On the day of his inauguration, Trump issued his first executive order -- one seeking to ease the impact of the 2010 health-care law. His order indicated his administration's intent to repeal the controversial law and directed all federal departments and agencies to waive or delay provisions that would cause financial or regulatory burdens for states, individuals, health-care providers or insurance companies.
Shortly before the November election, Trump released a 100-day plan he described as his "Contract With the American Voter." He included among his actions for immediate pursuit:
-- Renegotiation of or withdrawal from the North American Fair Trade Agreement;
-- Choosing a replacement for the late Supreme Court Associate Justice Antonin Scalia from his list of 20 judges;
-- Removal from the country of more than two million illegal immigrants who are criminals;
-- Discontinuing immigration from "terror-prone regions;"
-- Elimination of billions of dollars in payments to United Nations climate-change programs.
Trump also committed to work with Congress to repeal and replace the health-care law, to divert education funds to school-choice programs and to stop illegal immigration by funding the construction of a wall on the Mexican border and other provisions.
The ERLC has also issued an agenda for 2017. See related story. Released Jan. 18, its Legislative and Policy Agenda includes:
-- Selection of a pro-life Supreme Court nominee to replace Scalia;
-- Defunding of Planned Parenthood, the country's No. 1 abortion provider;
-- Appointment in quick fashion of an ambassador-at-large for international religious freedom;
-- Passage of the First Amendment Defense Act, which would bar the federal government from penalizing an individual or institution for believing marriage is only between a man and a woman.
-- Enactment of the No Taxpayer Funding for Abortion and Abortion Insurance Full Disclosure Act, which would institute a permanent, government-wide ban on federal funding of abortion.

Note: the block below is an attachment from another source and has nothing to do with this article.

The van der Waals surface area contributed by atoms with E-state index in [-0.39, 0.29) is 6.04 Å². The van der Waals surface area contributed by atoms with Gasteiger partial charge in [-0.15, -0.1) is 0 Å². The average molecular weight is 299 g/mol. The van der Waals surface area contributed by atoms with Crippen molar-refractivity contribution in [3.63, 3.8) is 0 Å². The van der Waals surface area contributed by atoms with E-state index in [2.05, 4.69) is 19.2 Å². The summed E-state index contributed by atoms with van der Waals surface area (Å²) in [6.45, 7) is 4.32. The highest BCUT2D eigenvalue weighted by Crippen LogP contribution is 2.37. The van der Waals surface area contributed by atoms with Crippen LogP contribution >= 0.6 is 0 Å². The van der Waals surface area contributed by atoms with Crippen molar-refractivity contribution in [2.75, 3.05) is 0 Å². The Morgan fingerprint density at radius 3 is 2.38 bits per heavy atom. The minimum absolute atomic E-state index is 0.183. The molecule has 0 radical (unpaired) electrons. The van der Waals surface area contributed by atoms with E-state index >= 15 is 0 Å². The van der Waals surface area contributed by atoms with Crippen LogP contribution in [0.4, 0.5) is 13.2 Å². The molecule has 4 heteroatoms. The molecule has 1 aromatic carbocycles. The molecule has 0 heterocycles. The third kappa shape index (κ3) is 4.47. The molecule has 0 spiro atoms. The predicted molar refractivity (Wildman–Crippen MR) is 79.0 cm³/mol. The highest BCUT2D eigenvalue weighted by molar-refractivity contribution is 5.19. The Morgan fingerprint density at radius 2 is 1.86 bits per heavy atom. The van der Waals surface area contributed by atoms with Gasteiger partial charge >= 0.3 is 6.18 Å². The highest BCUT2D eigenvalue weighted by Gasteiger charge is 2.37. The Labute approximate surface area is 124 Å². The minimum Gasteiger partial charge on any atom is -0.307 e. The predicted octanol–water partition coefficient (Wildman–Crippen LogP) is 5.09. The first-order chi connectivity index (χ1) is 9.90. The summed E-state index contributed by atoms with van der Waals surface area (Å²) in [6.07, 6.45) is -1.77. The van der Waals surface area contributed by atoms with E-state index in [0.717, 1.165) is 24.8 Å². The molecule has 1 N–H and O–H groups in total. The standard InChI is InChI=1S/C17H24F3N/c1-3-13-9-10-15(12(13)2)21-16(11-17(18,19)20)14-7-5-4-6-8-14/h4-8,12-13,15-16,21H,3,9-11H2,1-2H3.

The House of Representatives reportedly will vote Tuesday (Jan. 24) on the No Taxpayer Funding for Abortion Act.
Travis Wussow, the ERLC's vice president for public policy, told Baptist Press in written comments Trump's "presidency creates many opportunities, including a pro-life Supreme Court justice, defunding Planned Parenthood and the repeal of the HHS mandate. We are praying for President Trump and Vice President [Mike] Pence, and we look forward to working with the new administration in these next crucial months."
On the day of the inauguration, the ERLC's Moore called for Christians to pray for Trump's presidency to be "a great and good one" whether or not they voted for him.
In praying for Trump, Christians should request physical safety and wisdom, Moore wrote in an opinion piece for The Washington Post. They also should pray for him to lead the world toward peace and "to model what it means for an often-divided nation to live in peace and civility with one another, even when we disagree," he said.
Moore urged Christians not to "undermine the legitimacy of our new president."
"Evangelical believers can and often do publicly disagree with our elected officials over important issues, and holding those in power accountable is part of our duty," Moore wrote. "But that accountability does not entail proclamations of 'Not my president.' Such statements were wrong and irresponsible when some said them during the last administration, and they are still wrong and irresponsible now applied to the new administration."